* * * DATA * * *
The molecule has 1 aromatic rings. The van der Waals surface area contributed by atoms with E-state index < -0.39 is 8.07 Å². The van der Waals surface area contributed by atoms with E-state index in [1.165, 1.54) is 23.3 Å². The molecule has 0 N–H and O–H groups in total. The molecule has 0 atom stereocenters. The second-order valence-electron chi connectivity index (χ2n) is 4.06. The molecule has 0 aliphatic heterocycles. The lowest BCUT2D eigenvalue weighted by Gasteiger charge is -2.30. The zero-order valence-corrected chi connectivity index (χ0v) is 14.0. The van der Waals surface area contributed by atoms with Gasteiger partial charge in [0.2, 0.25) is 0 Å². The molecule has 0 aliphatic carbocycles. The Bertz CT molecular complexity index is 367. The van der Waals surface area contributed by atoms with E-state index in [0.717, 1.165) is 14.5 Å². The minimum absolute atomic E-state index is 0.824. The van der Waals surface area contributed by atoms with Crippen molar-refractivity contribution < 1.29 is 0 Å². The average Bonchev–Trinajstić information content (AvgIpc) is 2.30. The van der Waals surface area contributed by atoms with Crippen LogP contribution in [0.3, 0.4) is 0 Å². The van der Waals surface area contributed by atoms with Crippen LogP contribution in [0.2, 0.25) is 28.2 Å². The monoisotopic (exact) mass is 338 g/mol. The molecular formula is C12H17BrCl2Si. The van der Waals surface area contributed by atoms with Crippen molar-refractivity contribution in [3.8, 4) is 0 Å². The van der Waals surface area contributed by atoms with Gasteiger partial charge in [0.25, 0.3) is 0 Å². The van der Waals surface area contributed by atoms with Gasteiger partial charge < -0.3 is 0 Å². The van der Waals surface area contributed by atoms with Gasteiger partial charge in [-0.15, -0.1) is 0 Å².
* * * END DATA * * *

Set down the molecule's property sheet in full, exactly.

The molecule has 1 aromatic rings. The van der Waals surface area contributed by atoms with E-state index < -0.39 is 8.07 Å². The van der Waals surface area contributed by atoms with E-state index in [1.165, 1.54) is 23.3 Å². The molecule has 0 N–H and O–H groups in total. The molecule has 0 atom stereocenters. The second-order valence-electron chi connectivity index (χ2n) is 4.06. The molecule has 0 aliphatic heterocycles. The lowest BCUT2D eigenvalue weighted by Gasteiger charge is -2.30. The zero-order valence-corrected chi connectivity index (χ0v) is 14.0. The van der Waals surface area contributed by atoms with Gasteiger partial charge in [0.2, 0.25) is 0 Å². The molecule has 0 aliphatic carbocycles. The Bertz CT molecular complexity index is 367. The van der Waals surface area contributed by atoms with E-state index in [0.717, 1.165) is 14.5 Å². The minimum absolute atomic E-state index is 0.824. The van der Waals surface area contributed by atoms with Crippen molar-refractivity contribution < 1.29 is 0 Å². The average Bonchev–Trinajstić information content (AvgIpc) is 2.30. The van der Waals surface area contributed by atoms with Crippen LogP contribution in [0.3, 0.4) is 0 Å². The van der Waals surface area contributed by atoms with Crippen LogP contribution in [0.2, 0.25) is 28.2 Å². The monoisotopic (exact) mass is 338 g/mol. The molecular formula is C12H17BrCl2Si. The van der Waals surface area contributed by atoms with Crippen molar-refractivity contribution in [3.8, 4) is 0 Å². The van der Waals surface area contributed by atoms with Gasteiger partial charge in [0.25, 0.3) is 0 Å². The van der Waals surface area contributed by atoms with Gasteiger partial charge < -0.3 is 0 Å². The van der Waals surface area contributed by atoms with Gasteiger partial charge in [-0.15, -0.1) is 0 Å².